Kerry calls Karzai to hammer out BSA differences
US Secretary of State John Kerry has called the Afghan President Hamid Karzai to hammer out the sharp differences on the bilateral security agreement (BSA) ahead of the crucial Loya Jirga meeting in Kabul.
Washington: US Secretary of State John Kerry has called the Afghan President Hamid Karzai to hammer out the sharp differences on the bilateral security agreement (BSA) ahead of the crucial Loya Jirga meeting in Kabul.
During their conversation both Kerry and Karzai reiterated the importance of moving toward agreement on the BSA.
"President Karzai invited the Secretary to attend the Loya Jirga and Secretary Kerry thanked him for the invitation, but conveyed that it would not be possible for him to attend this week," a Senior US State Department Official said yesterday.
According to the official who spoke on condition on anonymity, Karzai asked for reassurances that he could communicate to the Loya Jirga regarding the nature of the security relationship going forward and addressing past issues such as civilian casualties.
"Kerry indicated that we want to continue working together to find a path forward, and that we will consider his request for reassurances including the option of a letter from the Administration stating our position," the official said, adding that the Secretary of State also conveyed that it was important to move forward given the need for certainty and for the United States and its partners to plan ahead.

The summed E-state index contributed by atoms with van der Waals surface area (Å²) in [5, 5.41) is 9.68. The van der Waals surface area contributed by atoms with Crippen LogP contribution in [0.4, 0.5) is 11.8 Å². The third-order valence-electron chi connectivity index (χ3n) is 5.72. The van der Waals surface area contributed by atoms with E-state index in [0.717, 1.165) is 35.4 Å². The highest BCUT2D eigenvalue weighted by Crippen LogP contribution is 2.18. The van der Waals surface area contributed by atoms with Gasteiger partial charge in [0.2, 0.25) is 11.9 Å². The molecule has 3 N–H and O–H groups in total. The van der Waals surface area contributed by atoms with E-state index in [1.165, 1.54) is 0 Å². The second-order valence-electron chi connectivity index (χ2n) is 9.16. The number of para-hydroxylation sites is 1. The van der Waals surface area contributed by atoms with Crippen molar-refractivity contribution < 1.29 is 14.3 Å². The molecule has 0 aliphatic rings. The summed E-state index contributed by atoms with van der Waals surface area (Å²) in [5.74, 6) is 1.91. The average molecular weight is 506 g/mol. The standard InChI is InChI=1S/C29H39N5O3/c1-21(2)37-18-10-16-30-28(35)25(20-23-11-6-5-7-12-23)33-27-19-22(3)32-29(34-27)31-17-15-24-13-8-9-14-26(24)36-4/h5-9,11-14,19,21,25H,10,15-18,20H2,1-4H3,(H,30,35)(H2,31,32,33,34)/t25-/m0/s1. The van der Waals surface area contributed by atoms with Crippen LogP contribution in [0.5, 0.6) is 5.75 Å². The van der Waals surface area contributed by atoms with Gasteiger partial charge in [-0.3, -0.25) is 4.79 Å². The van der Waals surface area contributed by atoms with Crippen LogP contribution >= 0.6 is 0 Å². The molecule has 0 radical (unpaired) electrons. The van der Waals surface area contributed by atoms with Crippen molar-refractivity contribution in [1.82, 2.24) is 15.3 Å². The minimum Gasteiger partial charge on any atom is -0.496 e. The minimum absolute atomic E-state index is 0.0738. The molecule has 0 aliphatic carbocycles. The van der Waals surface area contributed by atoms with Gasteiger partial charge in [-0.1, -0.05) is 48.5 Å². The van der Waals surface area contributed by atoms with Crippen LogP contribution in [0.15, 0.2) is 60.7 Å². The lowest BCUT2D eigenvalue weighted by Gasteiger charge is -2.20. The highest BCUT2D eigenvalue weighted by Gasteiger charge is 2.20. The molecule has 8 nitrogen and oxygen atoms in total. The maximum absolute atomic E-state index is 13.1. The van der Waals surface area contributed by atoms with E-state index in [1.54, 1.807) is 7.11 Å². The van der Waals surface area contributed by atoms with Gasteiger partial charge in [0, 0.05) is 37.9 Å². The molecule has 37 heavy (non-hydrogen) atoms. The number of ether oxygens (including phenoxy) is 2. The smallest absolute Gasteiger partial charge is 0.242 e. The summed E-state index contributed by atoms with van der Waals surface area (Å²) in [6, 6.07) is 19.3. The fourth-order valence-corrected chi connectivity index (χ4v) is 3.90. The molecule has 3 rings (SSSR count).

Meanwhile the White House said there are ongoing negotiations, but the general agreement has been in place since last month when Kerry travelled to Kabul to hold a meeting with Karzai.
"This negotiation or this agreement is not reached until the loya jirga has passed judgement on it," he said hoping that the Loya Jirga would soon approve it.
White House Press Secretary Jay Carney conceded that the issue of raids is one of the subject of negotiation and conversation and consultation with the Afghans.
The general issue of civilian casualties has of course been of concern, understandably, to the Afghan government and concern to the United States and to the administration, to the US military, which takes extraordinary precautions to avoid civilian casualties, he said.
"I would reiterate that we take every precaution to prevent civilian casualties, and we always express regret when civilians are killed. This is not a new issue in our relationship. It`s one we`ve discussed openly in the past, and it`s one we continue to work through," Carney said when asked about news reports that Karzai has sought a letter from Obama on assurances from the US on civilian casualties.
"I think it is notable that our concern about potential civilian casualties is reflected in the extreme care taken by our military forces in Afghanistan," he said.
At the same time Carney reiterated that the war in Afghanistan will end next year.
"The combat mission will be over...We would potentially come to an agreement with Afghanistan to engage in counter terrorist operations...," he said.
"It would be a very limited mission to assist Afghanistan in its counter-terrorism operations and to assist in the training and equipping of Afghan troops. That has been something that we`ve been discussing now for quite some time," he said.
"And if an agreement is reached and it is approved, we would certainly look at what limited troop presence might be required to fulfill that mission, counterterrorism and training and equipping of Afghan troops. That is not the war that we`ve been engaged in now for more than a decade," Carney added.